“My favourite all-time Bangkok experiences include a cycling tour amidst the traditional Thai stilt houses in Bangkok’s suburbs, walking or running around Lumphini Park to see the Thais in their daily Tai Chi practice, or enjoying sundowners across the river from Wat Arun, one of Bangkok’s most beautiful temples.”

Natalia’s hidden gems in Bangkok:

  • My favourite bar, Cheap Charlie’s, has been reincarnated at 7 2/7 Soi Sukhumvit 1/1 – it’s a quirky dive that serves great drinks and has a great crowd.
  • I love shopping at Jim Thompsons’ factory shop on Soi Sukhumvit 93 for the finest silk gifts and clothes at a budget price.
  • My recommended restaurant in Bangkok is a favourite with the locals, which means it must be good. Head to Khrua Nai Baan near the corner of Soi Langsuan and Soi Sarasin, near Lumphini Park.

East or west, which is best?

Phuket, Thailand’s largest island, remains the main destination for South Africans. While it offers the quintessential experience travellers expect from a Thailand holiday, there’s something special about visiting the eastern islands of Koh Samui, Kao Pha-Ngan and Koh Tao, in the Gulf of Thailand. Kele says these three islands have been selected for Contiki’s Thai Island Hopper East because it’s as close as you can get to paradise as far as she’s concerned.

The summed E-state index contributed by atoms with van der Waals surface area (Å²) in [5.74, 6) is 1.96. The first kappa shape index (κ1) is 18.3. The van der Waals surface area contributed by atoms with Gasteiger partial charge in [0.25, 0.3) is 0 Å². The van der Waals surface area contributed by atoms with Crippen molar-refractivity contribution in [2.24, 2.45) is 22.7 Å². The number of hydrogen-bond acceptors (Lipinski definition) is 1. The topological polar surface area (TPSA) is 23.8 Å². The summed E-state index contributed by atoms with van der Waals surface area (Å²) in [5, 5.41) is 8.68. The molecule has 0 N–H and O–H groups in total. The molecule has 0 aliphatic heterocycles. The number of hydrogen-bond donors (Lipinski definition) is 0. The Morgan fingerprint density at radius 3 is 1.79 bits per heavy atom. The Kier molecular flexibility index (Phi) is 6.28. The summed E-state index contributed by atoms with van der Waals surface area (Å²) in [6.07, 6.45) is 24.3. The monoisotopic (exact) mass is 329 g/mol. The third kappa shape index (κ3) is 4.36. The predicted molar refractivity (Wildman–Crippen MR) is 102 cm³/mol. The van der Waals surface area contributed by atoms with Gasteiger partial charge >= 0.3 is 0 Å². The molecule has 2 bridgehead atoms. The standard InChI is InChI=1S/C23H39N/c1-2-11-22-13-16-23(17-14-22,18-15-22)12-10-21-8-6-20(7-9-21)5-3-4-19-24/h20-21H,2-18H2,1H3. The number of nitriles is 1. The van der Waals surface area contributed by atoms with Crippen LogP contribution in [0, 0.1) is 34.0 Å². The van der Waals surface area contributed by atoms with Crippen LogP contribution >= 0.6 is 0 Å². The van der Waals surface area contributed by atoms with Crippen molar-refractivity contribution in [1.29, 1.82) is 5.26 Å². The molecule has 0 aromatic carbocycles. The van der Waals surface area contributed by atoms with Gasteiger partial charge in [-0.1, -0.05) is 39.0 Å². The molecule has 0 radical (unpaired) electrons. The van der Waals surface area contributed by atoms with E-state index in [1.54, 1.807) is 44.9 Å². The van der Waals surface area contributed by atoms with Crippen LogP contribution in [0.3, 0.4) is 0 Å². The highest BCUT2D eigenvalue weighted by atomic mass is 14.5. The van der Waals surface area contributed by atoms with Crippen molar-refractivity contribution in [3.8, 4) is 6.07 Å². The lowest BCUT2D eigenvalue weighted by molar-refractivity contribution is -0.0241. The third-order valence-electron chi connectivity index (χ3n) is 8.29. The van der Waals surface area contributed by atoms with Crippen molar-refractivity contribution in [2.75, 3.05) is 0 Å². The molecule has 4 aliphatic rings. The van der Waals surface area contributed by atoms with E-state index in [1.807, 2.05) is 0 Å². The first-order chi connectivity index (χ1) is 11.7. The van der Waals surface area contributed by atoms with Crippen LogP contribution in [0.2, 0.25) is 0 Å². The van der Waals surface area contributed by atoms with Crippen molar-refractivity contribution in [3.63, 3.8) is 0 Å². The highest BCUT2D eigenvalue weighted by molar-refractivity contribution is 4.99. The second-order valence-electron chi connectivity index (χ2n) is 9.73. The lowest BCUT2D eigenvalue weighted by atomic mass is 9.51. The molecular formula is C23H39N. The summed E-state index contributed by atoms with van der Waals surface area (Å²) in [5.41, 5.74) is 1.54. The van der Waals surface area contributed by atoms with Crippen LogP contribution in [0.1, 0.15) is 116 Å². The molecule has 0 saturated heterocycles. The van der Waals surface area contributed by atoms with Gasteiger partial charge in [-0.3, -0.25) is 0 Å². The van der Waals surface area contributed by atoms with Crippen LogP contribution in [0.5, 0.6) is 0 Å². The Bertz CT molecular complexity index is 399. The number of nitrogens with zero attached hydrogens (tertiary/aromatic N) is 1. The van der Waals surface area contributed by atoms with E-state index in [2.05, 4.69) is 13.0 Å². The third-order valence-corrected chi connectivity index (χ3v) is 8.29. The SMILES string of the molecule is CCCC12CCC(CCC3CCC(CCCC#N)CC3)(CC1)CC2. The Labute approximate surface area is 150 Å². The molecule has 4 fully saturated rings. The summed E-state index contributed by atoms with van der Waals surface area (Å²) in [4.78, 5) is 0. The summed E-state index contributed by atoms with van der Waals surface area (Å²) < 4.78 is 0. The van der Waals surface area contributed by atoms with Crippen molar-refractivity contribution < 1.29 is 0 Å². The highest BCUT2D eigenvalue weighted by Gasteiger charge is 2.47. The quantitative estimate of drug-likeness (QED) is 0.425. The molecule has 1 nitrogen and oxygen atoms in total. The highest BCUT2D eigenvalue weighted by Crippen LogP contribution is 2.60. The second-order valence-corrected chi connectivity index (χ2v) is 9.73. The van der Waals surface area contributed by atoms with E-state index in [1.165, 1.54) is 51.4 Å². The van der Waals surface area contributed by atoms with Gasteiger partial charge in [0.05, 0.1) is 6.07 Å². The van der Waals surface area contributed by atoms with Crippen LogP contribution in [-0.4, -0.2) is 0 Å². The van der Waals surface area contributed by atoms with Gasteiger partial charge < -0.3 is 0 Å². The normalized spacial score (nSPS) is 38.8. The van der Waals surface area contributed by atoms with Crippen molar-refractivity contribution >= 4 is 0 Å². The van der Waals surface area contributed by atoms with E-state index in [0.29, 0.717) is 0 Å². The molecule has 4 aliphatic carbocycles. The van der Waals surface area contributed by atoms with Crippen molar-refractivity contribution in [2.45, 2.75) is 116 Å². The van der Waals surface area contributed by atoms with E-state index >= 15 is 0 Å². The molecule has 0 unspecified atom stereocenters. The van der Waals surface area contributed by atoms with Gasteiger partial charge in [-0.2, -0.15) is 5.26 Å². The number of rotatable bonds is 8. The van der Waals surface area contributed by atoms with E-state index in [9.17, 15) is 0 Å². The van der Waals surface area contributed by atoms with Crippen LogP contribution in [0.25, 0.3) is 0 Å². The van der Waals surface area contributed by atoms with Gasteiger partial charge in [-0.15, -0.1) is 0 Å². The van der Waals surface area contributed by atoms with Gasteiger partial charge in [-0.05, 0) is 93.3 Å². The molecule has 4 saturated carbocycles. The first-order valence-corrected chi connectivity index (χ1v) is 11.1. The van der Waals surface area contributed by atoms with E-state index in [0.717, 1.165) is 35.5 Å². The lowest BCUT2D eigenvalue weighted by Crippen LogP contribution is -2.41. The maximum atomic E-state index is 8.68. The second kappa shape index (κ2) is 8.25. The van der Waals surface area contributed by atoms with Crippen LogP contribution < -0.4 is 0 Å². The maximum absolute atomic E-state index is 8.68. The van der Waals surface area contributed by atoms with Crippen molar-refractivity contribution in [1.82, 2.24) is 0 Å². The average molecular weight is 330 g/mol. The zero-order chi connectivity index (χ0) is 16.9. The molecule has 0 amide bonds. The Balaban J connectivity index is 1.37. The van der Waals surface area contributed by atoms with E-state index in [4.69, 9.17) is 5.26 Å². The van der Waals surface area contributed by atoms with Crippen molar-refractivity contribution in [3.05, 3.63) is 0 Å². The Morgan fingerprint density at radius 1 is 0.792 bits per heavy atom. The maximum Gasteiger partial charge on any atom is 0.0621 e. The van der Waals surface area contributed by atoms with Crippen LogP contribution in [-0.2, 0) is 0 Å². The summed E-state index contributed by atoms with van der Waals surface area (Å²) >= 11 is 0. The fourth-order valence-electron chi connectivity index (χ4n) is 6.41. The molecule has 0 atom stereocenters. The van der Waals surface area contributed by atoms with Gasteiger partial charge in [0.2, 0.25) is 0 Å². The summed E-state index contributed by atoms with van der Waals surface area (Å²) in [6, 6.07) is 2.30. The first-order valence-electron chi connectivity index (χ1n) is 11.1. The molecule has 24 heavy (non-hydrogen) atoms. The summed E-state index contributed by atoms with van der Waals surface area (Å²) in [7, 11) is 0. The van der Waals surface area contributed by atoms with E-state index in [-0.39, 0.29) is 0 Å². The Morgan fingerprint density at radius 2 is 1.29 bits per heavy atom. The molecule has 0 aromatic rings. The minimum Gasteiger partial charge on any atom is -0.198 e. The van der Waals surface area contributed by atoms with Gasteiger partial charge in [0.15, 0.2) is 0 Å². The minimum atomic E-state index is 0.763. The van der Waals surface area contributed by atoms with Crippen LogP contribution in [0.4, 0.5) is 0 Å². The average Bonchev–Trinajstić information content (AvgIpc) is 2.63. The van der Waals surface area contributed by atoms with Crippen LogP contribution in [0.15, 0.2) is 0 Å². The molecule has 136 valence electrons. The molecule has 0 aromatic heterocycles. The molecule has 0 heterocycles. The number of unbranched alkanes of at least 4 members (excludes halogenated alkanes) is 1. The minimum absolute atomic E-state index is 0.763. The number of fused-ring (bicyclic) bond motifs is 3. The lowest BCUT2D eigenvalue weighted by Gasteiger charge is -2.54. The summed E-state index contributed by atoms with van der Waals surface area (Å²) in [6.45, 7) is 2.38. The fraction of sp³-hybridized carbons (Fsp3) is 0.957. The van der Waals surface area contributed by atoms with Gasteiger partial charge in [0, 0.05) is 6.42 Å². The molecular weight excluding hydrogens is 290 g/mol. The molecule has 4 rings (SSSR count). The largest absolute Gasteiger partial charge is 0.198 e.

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“All three islands are very different even though they’re within an hour or so from each other. Koh Samui offers beautiful beaches, but also the vibrant shopping area of Chaweng Beach and a beautiful forest-clad interior clad with hidden waterfalls. Koh Pha-Ngan is perhaps most famous for its Full Moon Party, but it’s also a pristine haven with stunning beaches. Koh Tao is a great option for divers and snorkellers, but it also offers a laid-back beach vibe which you’ll never want to leave behind.”

Kele’s hidden gems in the three islands:

  • For great shopping and nightlife on Koh Samui, you have to visit Chaweng Beach. Located on the island’s east coast, Chaweng is a busy village by day, but at night it’s a busy hotspot. There’s also a lively night market.
  • Time your visit to coincide with the full moon so you can join Koh Pha-Ngan’s famous Full Moon Party, but if you want to skip the party, head to Thola Sala Night Market for great Thai street food, or embark on a hike in search of one of its seven waterfalls.
  • Nothing is more heavenly than a massage on one of the beaches of Koh Tao. This island expects nothing from you but relaxation, and you need never leave the comfort of your resort unless of course, you want to experience its underwater wonderland for which is renowned.

READ MORE: By 2022 you’ll be able to holiday in space for a mere R134 million

Finally, tried-and-tested advice from Chelsey Hale, a former South African expat who relocated to Thailand, is to pack appropriately. “Don’t make the same mistake I did by arriving there with a massive trolley bag,” says Hale. “You’ll be knocking into nearly everyone, riding over their toes and when you end up near the beach, good luck getting it across the sand!

“Wherever you go in Thailand, a backpack will be your best friend. And always arrive in a new place with it half full. Trust me, you will find so many things you’ll want to buy as a memento of your trip, you’ll probably end up with more than a few souvenirs to take back home... if you don’t end up staying for good, as I did,” she concludes.